An additional note on Departure

I removed this note from Paths of the Sea as it seemed to wander too far into my own research rather than directly addressing Gilles’s work—but it indicates for me some important convergences or syntheses to be made.


In relation to a gnosis which, without seeking to wield it and bring it to bear in a dialectical struggle, silently bears witness to a dissidence inaccessible from the inside of language and society, another figure of the post-’68 diaspora who deserves mention here is the French anti-psychiatrist and filmmaker Fernand Deligny, whose respect for solitude and incommunication was extraordinary.

Deligny’s sustained radical experiment in (de)subjectivation through his decades-long deeply humane work with ‘unmanageable’ non-speaking children in rudimentary encampments in the mountainous Cevennes region of France distanced his practice from any simplistic conception of resistance as nomadology or escape. However he continued to see in these children the hope and the resource of a silent, unilateral refusal of the world that had busied itself trying to ‘cure’ them.

Living with these children described as ‘outside-language’, in what he described as his ‘raft’ in the mountains (an alternative to the overly-administrated prison-ship of the asylum where they would otherwise be ‘psychiatrised’), Deligny’s practice was characterised by a refusal to try and assimilate, educate, or integrate; instead, his life and that of his volunteer colleagues changed modes, becoming anchored to the reference points (repères) around which the children spontaneously organised their lives and the wander lines (lignes d’erre) of their erratic daily walks (distinguished from any ‘line of flight’ by their close relation to territorial circumscription and reiteration). ‘Through the presence there of kids who have / no history / we unceasingly / recommence / history / from zero’ (Ce gamin là): do Deligny’s silent non-companions belong to the ‘“amnesic humanity”, a humanity without historical memory’ that Lardreau thinks will be left behind after the absolute revolt that ‘splits the world in two’ 1? Across the chasm Deligny and his companions patiently watched, without attempting to narrow the disparity or reach a reconciliation, ever attentive to possible crossing points or fords between the human ‘customary’ and the wander lines that might afford access to a real shared with the hors-langages, or allow it to touch them—something like the human-nothing-but-human real of which Laruelle and Grelet speak? ‘[T]he human is there / perhaps / quite simply / without there being any “someone” there as a point of reference’ (Cahiers de l’Immuable I [1975]); ‘By dint of tracing / the wander lines / […] we managed to see a little / of that which is / regardless of us […] / that which the blind gaze of the speaking / has great difficulty in seeing […] we / to tell the truth / quite distraught / but tenacious / they would surely end up perceiving / that we were / there / […] made of flesh and blood and / of something other than language’ (Ce gamin là).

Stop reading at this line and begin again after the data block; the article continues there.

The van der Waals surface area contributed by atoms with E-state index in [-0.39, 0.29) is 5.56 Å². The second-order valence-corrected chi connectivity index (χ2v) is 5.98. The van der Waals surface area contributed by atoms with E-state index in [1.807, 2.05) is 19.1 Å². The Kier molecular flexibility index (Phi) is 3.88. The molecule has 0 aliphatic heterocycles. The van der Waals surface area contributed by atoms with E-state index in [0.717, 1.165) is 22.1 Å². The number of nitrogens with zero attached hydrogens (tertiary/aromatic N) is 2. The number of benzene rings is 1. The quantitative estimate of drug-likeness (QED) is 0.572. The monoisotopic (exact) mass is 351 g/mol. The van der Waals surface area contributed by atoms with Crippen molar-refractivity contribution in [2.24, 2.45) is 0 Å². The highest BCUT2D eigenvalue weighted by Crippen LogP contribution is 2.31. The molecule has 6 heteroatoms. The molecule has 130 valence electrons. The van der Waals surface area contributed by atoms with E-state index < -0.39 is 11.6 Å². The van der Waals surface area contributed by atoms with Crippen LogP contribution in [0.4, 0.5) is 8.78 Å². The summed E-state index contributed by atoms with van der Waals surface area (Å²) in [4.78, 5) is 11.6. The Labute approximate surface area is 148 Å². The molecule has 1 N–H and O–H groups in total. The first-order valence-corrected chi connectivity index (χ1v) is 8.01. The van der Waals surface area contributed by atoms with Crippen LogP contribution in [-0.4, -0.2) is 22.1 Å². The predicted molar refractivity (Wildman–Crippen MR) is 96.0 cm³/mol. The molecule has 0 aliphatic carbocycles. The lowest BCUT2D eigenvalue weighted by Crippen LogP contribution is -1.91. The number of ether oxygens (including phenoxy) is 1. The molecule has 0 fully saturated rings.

Tracing out the errant lines of his silent companions whose mode of being, he insists, bears the trace of something anterior to the socialised human, Deligny found that the wander lines continually returned to…running water.

None of this is to assimilate Grelet’s solitary endeavour to (a now overmedicalised) autism, but it may suggest that the understanding and advocacy of ‘neurodivergence’ as something other than pathology is one contemporary avatar of the radical refusal of the world.

  1. Hallward, ‘Reason and Revolt’, 19, quoting Lardreau’s 1973 Le Singe d’or